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Dogs that spend most of their summer days inside are protected from many warm weather hazards, but only if the temperature inside the home remains within a healthy range. In an effort to reduce energy usage and costs, some pet owners shut off fans and air conditioning when they leave the house in the morning and turn them on when they return later in the day. However, when temperatures outside reach dangerous levels, temperatures inside the house can, too. Being shut inside a hot house can be deadly for your dog. Dogs can’t sweat; they rely heavily on panting to cool themselves off. When the temperature in the environment increases, panting becomes less effective. This means that your dog could be locked inside with minimal options for cooling down.
Instead of turning off the air conditioner, try leaving it on a conservative but comfortable setting (perhaps 76°F) while you are out. Make sure your dog has plenty of fresh water and consider closing curtains to reduce the heating effects of sunlight through the windows. If there are parts of the house that are likely to be cooler, make sure your dog has access to those areas.
Dogs that go outside need even more protection from hot weather. Access to clean drinking water is esential, as well having cool, shaded areas available if your dog wants to get out of the sun. Remember, however, that fleas also tend to like cool, shaded, moist areas, so be sure to use a safe and effective flea control product on your dog. Dogs should not be left outside for long periods of time in the summer and should always have the option of coming inside. It’s important to be aware of the risk of heatstroke so you can keep your pet safe and healthy.
Sadly, heatstroke is a significant problem for dogs. Heatstroke occurs when the dog’s body temperature exceeds a healthy range, and it can be fatal. Heatstroke commonly occurs when dogs are locked inside a car. Even a few minutes in a car on a hot day (even with the windows cracked) can be deadly for a dog. Research has shown that on a partly cloudy 93°F day, a car can heat up to 120°F in just 15 minutes. Even cooler days can be deadly. A similar test conducted on a 71°F day determined that the temperature inside a car parked in the sun with the windows cracked open went up to 116°F in 1 hour. Never leave your dog in a car when the weather is warm.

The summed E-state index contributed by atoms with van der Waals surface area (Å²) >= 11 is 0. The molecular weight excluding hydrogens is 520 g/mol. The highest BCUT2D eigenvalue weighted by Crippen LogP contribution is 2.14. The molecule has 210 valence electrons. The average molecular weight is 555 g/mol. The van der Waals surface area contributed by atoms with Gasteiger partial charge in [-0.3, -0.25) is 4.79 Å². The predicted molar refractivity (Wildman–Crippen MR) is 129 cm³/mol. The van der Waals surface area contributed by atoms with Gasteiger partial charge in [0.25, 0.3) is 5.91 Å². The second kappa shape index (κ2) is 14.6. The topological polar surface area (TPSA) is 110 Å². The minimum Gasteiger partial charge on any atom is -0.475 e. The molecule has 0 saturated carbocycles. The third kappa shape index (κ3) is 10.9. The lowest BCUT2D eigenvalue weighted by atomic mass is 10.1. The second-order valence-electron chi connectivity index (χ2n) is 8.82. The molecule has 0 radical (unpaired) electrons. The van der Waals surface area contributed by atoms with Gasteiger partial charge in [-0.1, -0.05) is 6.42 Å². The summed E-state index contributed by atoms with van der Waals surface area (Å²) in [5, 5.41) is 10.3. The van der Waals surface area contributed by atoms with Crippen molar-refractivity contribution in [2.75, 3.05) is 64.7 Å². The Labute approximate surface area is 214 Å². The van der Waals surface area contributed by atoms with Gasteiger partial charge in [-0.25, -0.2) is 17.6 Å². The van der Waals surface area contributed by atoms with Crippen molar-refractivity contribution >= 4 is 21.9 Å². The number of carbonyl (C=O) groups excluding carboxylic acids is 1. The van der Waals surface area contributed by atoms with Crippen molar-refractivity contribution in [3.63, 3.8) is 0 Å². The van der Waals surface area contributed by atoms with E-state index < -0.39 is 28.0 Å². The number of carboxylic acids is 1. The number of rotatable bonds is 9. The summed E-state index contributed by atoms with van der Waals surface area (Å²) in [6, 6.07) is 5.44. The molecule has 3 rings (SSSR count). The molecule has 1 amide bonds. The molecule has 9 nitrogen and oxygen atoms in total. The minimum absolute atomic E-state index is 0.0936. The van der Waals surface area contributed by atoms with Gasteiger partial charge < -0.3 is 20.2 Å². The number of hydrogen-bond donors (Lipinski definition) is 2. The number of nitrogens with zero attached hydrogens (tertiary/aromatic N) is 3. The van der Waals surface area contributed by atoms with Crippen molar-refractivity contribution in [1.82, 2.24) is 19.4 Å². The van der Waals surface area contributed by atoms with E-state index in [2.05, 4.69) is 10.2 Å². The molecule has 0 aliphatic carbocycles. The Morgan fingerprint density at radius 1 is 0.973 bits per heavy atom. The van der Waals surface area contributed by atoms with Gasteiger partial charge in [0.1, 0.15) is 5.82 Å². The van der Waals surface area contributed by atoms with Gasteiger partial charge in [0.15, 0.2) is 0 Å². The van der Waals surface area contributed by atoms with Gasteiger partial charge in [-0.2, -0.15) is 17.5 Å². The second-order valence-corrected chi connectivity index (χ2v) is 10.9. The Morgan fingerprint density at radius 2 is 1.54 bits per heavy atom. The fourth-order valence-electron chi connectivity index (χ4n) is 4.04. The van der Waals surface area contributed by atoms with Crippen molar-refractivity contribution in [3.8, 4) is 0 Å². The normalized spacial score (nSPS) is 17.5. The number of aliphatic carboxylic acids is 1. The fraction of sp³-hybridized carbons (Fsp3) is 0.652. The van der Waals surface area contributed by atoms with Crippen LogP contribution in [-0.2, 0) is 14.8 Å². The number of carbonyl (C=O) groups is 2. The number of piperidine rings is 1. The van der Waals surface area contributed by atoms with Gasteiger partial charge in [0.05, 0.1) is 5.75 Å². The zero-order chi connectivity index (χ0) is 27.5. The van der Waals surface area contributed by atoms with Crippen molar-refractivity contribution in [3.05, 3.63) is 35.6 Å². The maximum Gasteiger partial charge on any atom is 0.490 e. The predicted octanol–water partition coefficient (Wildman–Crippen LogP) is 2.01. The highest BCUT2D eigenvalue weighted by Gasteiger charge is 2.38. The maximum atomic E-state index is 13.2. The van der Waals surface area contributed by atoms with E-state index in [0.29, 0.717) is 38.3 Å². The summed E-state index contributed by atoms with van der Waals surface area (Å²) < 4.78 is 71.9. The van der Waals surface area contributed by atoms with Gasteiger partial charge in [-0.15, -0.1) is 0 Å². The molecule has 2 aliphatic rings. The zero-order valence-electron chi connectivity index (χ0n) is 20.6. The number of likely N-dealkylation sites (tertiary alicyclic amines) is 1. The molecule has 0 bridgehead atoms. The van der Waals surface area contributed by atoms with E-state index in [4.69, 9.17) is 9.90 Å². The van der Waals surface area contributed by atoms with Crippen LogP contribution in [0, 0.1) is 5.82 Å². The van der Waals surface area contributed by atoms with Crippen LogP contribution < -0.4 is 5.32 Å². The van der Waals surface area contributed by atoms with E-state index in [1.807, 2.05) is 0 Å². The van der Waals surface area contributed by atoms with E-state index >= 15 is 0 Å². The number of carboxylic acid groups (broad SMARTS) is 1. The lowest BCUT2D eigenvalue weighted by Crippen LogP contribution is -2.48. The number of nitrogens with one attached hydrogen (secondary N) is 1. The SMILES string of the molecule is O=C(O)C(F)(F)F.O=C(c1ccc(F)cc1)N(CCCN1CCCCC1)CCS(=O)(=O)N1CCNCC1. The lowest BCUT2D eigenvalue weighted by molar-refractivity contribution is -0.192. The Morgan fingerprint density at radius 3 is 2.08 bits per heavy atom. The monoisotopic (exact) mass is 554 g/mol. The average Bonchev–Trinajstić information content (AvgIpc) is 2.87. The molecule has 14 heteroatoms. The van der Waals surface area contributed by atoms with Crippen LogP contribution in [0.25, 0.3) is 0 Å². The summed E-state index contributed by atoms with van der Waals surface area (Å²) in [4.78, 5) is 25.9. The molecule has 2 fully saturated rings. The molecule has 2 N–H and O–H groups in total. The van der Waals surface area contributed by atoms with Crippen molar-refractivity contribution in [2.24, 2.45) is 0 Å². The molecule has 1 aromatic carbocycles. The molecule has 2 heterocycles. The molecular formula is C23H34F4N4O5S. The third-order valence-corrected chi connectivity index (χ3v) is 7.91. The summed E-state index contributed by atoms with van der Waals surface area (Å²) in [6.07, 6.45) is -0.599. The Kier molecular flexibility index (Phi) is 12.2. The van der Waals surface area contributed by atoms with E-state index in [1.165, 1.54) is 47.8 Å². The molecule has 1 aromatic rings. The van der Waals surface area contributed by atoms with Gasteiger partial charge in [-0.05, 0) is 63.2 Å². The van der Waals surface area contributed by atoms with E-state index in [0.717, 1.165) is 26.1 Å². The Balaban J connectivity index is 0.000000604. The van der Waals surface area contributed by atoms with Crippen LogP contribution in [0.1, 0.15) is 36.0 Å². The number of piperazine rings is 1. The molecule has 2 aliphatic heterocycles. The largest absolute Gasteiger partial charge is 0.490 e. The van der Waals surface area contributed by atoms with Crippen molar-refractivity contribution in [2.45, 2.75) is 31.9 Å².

Heatstroke can also occur when dogs exercise in hot weather. When possible, try to avoid walking your dog during the heat of the day, and consider making walks shorter. Strenuous exercise should be skipped, or at least postponed until the cooler part of the day. If you must exercise with your dog, carry cool water and take frequent breaks.
Even dogs that are used to being outside can suffer during hot weather. Remember that young, elderly, or sick dogs are more likely to become dehydrated or otherwise ill as a result of heat exposure. If a severe heat advisory is issued in your area and humans are advised to stay indoors, it is a good idea to bring your dog indoors, too. If your dog cannot be brought indoors, a ventilated or air-conditioned garage or mud room can provide enough shelter in some cases. Dogs should also be brought inside if severe weather is expected, as heavy rain, flooding, and high winds can be deadly for pets trapped outside.